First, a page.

Randomized clinical trial of propofol versus ketamine for procedural sedation in the emergency department.

@article{Miner2010RandomizedCT,
  title={Randomized clinical trial of propofol versus ketamine for procedural sedation in the emergency department.},
  author={James R. Miner and Richard O. Gray and Jennifer M Bahr and Roma H. Patel and John W. McGill},
  journal={Academic emergency medicine : official journal of the Society for Academic Emergency Medicine},
  year={2010},
  volume={17 6},
  pages={
          604-11
        }
}
  • James R. Miner, Richard O. Gray, +2 authors John W. McGill
  • Published 2010
  • Medicine
  • Academic emergency medicine : official journal of the Society for Academic Emergency Medicine
  • OBJECTIVES The objective was to compare the occurrence of respiratory depression, adverse events, and recovery duration of propofol versus ketamine for use in procedural sedation in the emergency department (ED). METHODS This was a randomized nonblinded prospective clinical trial of adult patients undergoing procedural sedation for painful procedures in the ED. Patients with pain before the procedure were treated with intravenous (IV) morphine sulfate until their pain was adequately treated… CONTINUE READING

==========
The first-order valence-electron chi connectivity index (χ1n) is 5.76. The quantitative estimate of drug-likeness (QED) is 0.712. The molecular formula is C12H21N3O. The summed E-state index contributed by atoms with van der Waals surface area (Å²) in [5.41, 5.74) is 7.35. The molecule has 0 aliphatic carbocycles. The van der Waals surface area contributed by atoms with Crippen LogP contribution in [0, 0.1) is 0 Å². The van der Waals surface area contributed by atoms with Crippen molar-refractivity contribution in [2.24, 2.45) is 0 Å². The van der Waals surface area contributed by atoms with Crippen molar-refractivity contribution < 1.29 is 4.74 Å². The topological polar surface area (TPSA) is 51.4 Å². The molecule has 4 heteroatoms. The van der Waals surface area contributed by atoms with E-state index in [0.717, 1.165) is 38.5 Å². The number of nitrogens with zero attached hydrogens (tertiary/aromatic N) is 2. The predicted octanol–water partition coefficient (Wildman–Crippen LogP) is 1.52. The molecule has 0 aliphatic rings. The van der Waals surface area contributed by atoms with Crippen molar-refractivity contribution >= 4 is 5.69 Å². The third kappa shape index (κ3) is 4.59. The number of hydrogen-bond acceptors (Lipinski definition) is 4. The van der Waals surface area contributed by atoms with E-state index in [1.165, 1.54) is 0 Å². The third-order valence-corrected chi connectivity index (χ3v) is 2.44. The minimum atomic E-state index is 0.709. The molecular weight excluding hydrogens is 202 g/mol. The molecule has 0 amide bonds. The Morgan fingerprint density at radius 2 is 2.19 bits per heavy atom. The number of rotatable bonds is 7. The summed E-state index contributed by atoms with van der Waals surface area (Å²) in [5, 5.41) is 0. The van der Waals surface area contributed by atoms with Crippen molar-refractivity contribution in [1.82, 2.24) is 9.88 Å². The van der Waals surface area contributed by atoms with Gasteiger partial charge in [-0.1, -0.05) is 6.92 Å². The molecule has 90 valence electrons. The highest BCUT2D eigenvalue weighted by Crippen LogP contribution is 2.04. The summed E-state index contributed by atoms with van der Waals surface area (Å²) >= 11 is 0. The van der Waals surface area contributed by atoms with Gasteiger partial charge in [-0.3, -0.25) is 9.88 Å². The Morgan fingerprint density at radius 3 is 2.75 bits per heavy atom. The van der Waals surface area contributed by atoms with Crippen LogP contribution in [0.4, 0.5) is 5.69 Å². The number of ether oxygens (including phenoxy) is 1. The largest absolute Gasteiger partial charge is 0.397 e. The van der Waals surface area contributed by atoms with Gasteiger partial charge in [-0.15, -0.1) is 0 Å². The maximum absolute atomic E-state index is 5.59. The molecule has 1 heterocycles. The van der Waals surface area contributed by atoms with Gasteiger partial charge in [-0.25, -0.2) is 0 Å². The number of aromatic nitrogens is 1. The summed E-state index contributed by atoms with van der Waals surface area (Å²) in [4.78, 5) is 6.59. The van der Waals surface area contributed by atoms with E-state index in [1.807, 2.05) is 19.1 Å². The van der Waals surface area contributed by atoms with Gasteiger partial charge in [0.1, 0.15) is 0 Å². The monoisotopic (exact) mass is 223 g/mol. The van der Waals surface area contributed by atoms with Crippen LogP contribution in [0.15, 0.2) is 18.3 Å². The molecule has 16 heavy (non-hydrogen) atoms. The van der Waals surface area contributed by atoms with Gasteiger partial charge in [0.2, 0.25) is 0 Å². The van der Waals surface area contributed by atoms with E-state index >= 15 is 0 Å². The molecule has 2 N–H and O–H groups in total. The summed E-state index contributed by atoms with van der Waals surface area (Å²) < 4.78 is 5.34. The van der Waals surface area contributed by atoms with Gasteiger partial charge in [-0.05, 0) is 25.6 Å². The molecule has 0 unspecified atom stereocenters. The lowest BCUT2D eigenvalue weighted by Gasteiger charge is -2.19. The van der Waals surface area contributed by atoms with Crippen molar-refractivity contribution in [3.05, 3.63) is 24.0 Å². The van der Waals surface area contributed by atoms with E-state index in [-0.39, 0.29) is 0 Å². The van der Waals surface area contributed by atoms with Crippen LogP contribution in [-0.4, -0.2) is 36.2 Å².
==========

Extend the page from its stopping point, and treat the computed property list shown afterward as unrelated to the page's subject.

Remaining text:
Paper Mentions

    INTERVENTIONAL CLINICAL TRIAL
    This study is a clinical trial of moderate sedation with propofol versus moderate sedation with ketamine for procedural sedation in the Emergency Department.  
    ConditionsSedation
    InterventionDrug

    Citations

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    Ketamine/propofol versus midazolam/fentanyl for procedural sedation and analgesia in the emergency department: a randomized, prospective, double-blind trial.

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    CITES BACKGROUND

    A prospective case series of single-syringe ketamine-propofol (Ketofol) for emergency department procedural sedation and analgesia in adults.

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    CITES RESULTS

    Randomized clinical trial of propofol versus alfentanil for moderate procedural sedation in the emergency department

    VIEW 5 EXCERPTS
    CITES BACKGROUND & METHODS

    Combination of ketamine and propofol versus either agent alone for procedural sedation in the emergency department.

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